would appear that the only way hardened criminals can go “straight” after
being released is by having a “tell all” autobiography published. This
week’s book is one of those. Blink (ISBN 978-1-780-57575-9, Mainstream
Publishing, 2012) is the story of a Glaswegian, Ian MacDonald, as narrated
to ghost writer David Leslie.
The book begins with Ian MacDonald relating his childhood. It is almost pure
psychological case textbook stuff, with a drunken abusive father eventually
turned out by his mother, expelled from school in his teens, to hang around
street corners and associating with petty criminals, to then being picked up
himself and sent to borstal (junior prison) by the time he was 16 years old.
By the time he was 21 he had made up his mind to be a career criminal, and
with the ‘easy’ pickings of petty thievery as his apprenticeship, he marched
on from there.
What is interesting, is that despite incarceration in borstal (Scottish
junior prisons) which did produce “black holes of depression and emptiness
after visits from the family,” and heavy attention from the police, this was
no deterrent for the youngster, so it can be argued that the penal system is
not producing the correct end results. But what does? Of even more interest
is the fact that his two younger brothers all followed him into lives of
crime, incarceration, crime and incarceration. Ian MacDonald musing that the
three brothers never experienced freedom at the same time.
During his (many) stays in prison, MacDonald describes incidents of
brutality by the warders, and when on those rare occasions he was ‘outside’,
police brutality. However, brutality by criminals seems to be accepted, and
many murderers were his “good friends” such as the Kray brothers.
His insight of himself is extremely poor. He comes across as an aggressive
psychopath, but then writes, “I have never sought out trouble, it just seems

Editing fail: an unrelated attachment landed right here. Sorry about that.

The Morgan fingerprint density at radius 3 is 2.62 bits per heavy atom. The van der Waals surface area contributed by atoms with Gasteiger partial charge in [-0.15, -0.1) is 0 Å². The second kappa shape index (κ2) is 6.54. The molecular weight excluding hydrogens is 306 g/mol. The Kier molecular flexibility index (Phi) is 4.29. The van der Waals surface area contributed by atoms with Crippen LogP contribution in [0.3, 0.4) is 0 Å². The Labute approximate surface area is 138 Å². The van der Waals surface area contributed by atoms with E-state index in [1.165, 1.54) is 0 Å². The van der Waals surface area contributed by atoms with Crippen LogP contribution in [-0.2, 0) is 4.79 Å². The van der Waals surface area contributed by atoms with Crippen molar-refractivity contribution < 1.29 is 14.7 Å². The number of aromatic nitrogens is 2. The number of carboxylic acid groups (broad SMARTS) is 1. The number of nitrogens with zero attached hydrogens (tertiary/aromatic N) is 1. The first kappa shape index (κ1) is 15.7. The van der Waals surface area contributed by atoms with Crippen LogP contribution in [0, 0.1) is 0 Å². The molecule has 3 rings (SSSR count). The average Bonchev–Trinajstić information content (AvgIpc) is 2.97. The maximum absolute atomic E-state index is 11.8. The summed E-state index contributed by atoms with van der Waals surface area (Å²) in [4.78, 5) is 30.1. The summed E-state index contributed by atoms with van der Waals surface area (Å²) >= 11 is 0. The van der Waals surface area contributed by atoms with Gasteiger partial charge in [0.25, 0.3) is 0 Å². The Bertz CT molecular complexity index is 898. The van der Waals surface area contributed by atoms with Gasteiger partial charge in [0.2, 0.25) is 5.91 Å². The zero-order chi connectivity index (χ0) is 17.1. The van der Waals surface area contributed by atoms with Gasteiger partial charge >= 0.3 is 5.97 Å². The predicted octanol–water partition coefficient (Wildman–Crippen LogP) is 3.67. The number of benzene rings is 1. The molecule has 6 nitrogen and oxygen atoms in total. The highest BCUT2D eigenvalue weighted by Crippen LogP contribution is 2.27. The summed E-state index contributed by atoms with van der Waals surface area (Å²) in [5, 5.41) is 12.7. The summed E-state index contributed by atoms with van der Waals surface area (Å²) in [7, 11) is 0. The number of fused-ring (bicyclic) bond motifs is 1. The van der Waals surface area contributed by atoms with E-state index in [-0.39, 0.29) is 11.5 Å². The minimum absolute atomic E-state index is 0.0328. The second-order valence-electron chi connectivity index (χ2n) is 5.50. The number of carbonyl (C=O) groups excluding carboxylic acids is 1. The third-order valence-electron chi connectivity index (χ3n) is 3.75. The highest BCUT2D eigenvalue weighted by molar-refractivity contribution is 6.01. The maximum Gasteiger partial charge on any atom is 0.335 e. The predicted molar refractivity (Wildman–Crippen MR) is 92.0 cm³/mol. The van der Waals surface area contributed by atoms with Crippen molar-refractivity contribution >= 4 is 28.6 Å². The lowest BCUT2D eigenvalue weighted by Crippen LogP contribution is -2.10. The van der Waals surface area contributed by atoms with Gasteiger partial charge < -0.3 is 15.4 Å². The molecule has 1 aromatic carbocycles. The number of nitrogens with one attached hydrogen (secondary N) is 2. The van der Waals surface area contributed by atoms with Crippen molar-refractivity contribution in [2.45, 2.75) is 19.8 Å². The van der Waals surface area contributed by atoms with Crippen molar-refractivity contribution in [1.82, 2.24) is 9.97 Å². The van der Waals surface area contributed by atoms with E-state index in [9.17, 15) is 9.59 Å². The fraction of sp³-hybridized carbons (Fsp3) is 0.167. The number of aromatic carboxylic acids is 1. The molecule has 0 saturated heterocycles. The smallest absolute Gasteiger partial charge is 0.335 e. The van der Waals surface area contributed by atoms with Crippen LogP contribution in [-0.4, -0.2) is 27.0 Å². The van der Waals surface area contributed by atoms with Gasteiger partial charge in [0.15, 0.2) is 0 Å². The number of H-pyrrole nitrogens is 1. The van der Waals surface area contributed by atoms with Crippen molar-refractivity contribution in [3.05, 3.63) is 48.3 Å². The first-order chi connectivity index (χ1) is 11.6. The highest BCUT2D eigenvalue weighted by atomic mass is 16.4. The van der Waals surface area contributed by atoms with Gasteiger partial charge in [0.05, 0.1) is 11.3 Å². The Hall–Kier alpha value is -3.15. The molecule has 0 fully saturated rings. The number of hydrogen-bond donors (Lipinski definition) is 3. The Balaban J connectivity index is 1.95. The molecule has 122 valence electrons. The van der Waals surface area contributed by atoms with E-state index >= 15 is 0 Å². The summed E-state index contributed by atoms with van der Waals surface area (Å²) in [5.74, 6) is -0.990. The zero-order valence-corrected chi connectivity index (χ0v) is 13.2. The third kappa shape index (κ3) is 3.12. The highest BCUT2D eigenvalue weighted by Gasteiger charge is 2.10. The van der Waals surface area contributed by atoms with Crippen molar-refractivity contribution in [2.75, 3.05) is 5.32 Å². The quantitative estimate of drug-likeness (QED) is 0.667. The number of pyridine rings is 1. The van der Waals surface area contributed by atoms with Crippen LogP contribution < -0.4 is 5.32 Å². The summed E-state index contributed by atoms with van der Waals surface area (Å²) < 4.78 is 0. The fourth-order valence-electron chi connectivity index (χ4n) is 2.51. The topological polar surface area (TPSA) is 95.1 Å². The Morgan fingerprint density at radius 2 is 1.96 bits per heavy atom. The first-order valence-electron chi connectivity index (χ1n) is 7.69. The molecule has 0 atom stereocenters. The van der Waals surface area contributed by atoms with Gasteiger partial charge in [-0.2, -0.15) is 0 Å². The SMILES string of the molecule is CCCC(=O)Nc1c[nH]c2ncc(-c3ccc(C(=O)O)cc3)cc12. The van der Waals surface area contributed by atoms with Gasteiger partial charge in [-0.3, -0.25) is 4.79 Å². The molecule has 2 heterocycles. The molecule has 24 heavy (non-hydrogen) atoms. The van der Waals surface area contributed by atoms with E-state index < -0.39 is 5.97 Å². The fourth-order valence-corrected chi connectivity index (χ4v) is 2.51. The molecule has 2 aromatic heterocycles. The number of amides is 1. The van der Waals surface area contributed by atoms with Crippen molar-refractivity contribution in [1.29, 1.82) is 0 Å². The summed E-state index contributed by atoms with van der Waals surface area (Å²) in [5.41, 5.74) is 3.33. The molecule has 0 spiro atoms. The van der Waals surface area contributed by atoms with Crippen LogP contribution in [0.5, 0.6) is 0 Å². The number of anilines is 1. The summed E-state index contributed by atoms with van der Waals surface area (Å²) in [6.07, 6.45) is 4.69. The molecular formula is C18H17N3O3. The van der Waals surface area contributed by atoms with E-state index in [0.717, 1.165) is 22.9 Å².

to follow me.”
It is difficult to understand the criminal mind, but this quotation might
guide you, “David is unfortunately serving life after being convicted of
murdering a guy in a Cumbernauld garden center.” That one sentence (pardon
the pun) is almost enough to show the mind-set of the hardened criminal. It
hangs on the word “unfortunately”. The word should have been “deservedly”,
but when you have spent your entire life unabashedly thieving one obviously
gains a different viewpoint. A sad reflection I am afraid.
For B.545, this book reads as a directory of criminals, with every page
having mentions of his relationships with similar law-breakers. Another type
of society populated by gangs who owe their allegiance to differing groups
based on religion, drug territory or even opposing football teams. The
lifestyle was one of spend, spend, spend with the money coming from theft
and drugs, but hedonism was certainly more attractive than any form of
gainful employment. This is probably true for us all, but somehow childhood
lessons of cause and effect keep the rest of us on the straight and narrow.
This book shows that Ian MacDonald did not learn those lessons.
If you come from Glasgow Scotland, read this book and feel embarrassed.